At the time of the failure of the tube the station had also failed to achieve financial success enough to sustain itself in the event of a cataclysmic failure of a klystron tube. While other stations were attracting viewers from their affiliated network, WBLN struggled for the attention of even ABC as many ABC shows and their advertising agencies failed to recognize the station enough to purchase the time on Channel 15. The station also programmed many religious programs during prime time, along with what were probably poorly produced country-western programs which did nothing to attract large audiences. The problems, the challenges are all described in "Pictures on the Prairie: The First Ten Years of Mid-Illinois Television" available on the link at the top of the page.  Order your copy today!

The Second Life of WBLN, Channel 15

By December 1st, 1957, WBLN would be back as Bloomington's local television station with a kick-off broadcast on that Sunday at 5:00 pm. The staff included new members and they were all introduced. The "sign-on" came about only after the FCC approved a debt payment plan and a technical proof of performance. 

WBLN Back on the Air, December 1st, 1957.
Examining a television camera are three leading figures of Television Station WBLN-TV, which returns to regular telecasting today.  Left to right, they are Warner Tidemann, news, and program director, Worth Rough, manager and Don McKellar, sports director. 

(photo and caption from the Bloomington Daily Pantagraph)

Two ads from the second life of WBLN. One thing missing from WBLN was a network. All programming was either locally produced or either first run or off-network syndication.

(from TV Guide® and the Doug Quick Collection)

Here are two examples of locally produced programming on WBLN, Channel 15.

(ads from the Bloomington Daily Pantagraph)

Syndicated Programs 
Seen on WBLN

TV Guide® ads from the Doug Quick Collection​

Click on the button to see the program schedule from the dates indicated.

"Life with Elizabeth" starred Betty White and Del Moore.  Jack Narz, a network game show host, was the narrator. This syndicated show was produced from 1953-54 and was seen on WBLN during the 1957-58 second life of Channel 15.


"The Whistler" was a dramatic anthology series based on the long-running radio series. It was narrated by the same voice...and with the same whistle. "The Whistler" was produced for syndication in 1954.


In November of 2016, I received an e-mail from "Ann Hill" who said she hosted a program on WBLN during the stations last days in 1958.  She also said she had a copy of an "ad for my program (that) would have been in the Daily Pantagraph probably a week before." 

She went on to describe the show "We titled the show 'Talk of the Town.' Mr. Rough decided to use only my name as "Ann Hill." My first interview was with a local doctor, Dr. McNeely, who was in charge of a contest of Quarter Horses to be held in Bloomington. He was upset because they had to spray the trophy which he brought because it was too shiny. We were told not to wear white because it didn't project well on TV."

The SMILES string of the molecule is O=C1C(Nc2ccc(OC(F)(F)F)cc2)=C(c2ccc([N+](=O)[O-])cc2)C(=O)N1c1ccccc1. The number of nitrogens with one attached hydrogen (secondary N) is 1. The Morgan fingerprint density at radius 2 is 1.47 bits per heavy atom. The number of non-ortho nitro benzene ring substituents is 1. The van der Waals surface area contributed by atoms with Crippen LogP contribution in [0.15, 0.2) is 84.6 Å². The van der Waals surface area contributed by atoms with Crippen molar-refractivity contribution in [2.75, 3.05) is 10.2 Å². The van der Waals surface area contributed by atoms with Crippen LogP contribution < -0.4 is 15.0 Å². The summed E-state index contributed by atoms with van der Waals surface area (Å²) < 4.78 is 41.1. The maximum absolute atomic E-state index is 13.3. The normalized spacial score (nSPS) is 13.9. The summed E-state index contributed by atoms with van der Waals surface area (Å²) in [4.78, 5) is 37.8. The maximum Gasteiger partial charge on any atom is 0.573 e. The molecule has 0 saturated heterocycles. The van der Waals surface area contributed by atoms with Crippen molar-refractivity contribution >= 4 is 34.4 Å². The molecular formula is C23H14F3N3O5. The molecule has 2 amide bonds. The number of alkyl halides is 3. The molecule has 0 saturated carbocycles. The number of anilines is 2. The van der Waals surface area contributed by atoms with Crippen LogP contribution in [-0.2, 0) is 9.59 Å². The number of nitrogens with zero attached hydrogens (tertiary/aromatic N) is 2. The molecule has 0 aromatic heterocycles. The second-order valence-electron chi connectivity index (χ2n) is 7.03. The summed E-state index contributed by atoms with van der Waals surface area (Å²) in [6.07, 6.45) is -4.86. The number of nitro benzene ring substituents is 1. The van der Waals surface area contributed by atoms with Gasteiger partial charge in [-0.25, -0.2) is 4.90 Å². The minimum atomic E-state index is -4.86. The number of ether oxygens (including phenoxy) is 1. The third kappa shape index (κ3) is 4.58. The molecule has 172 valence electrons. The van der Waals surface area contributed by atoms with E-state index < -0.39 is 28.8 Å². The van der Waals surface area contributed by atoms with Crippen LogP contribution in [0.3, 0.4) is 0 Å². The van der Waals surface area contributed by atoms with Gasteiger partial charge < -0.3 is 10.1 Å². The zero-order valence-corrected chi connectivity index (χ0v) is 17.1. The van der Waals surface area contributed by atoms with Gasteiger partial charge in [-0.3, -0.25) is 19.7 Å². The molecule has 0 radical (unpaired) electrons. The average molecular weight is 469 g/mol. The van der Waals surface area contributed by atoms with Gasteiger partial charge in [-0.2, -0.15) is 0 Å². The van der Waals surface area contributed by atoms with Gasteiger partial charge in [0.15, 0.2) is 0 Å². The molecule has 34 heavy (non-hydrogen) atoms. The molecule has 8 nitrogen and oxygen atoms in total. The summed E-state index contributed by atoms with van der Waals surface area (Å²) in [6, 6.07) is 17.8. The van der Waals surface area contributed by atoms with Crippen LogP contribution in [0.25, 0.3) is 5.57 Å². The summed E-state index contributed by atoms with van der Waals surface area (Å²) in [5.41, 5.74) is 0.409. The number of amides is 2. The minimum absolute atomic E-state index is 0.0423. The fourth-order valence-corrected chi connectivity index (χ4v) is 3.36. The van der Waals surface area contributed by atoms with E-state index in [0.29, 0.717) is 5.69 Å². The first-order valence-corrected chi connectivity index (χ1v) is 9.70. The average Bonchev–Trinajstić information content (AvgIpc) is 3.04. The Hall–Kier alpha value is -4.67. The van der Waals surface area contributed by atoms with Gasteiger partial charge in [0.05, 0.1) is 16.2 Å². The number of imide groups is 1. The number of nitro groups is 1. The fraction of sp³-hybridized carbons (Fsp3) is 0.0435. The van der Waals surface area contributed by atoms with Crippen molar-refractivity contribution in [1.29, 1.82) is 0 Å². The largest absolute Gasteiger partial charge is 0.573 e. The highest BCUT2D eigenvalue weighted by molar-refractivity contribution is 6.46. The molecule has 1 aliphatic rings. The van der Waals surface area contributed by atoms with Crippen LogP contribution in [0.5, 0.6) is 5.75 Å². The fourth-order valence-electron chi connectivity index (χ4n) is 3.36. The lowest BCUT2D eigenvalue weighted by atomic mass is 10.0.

(ad from the Bloomington Pantagraph and the Ann Hill Collection)

Unfortunately, her show was short-lived as, she went on to say,  "Shortly thereafter, the tube blew and that was the end of my television career."  She also said her father actually bought some of the WBLN stock after she was hired.  Ann was a mother of three children at the time.  She was a graduate of Illinois Wesleyan University with a BFA in Theater.  She celebrated her 86th birthday in October of 2016.

Thanks Ann for the information about your experience with WBLN!

A TV Guide page showing programming in central Illinois on the final day
of broadcasting of WBLN.  The final tube in the transmitter failed sometime
during the 6 pm hour, perhaps during the local news or during
the following "Film Feature."

(TV Guide® from the Doug Quick Collection)

By June 5th, WBLN would be off the air....and this time for good.
(from the Bloomington Daily Pantagraph)


This is the approximate location of the former WBLN studios/tower near the intersection of what is now called Veterans Parkway and US-150 in southeast Bloomington. It's difficult to determine exactly where the studio or tower was located at the building as pictured above is gone, there are no signs of a tower being there as the tower foundation and guy wire foundations are nowhere to be seen. The property has been developed and subdivided and includes some light industrial buildings and parking lots along with a recreational center across the street that didn't exist in the 1950s.

(picture from the Doug Quick Collection)


Sources and Contributors:


The Bloomington Pantagraph (through the facilities of the Abraham Lincoln Presidential Library, Danville Public Library, and
TV Guide from various weeks from 1953 to 1958(from the Doug Quick collection)
The Milner Library at Illinois State University
The Dr. JoAnn Rayfield Archives at ISU and the Ken-Way Studios
Total Television by Alex McNeil(an indispensable guide to all TV shows)
TheCompete Directory to Prime Time Network and Cable TV Shows(1946-Present) by Tim Brooks and Earle Marsh
Billboard Magazine from 1953, 1958 editions(
available online)
Bob Lee(for many of the network/syndication screen titles)

McLean County Historical Museum
Barry Thompson
Ann Hill-contributor
Jack Keefe-contributor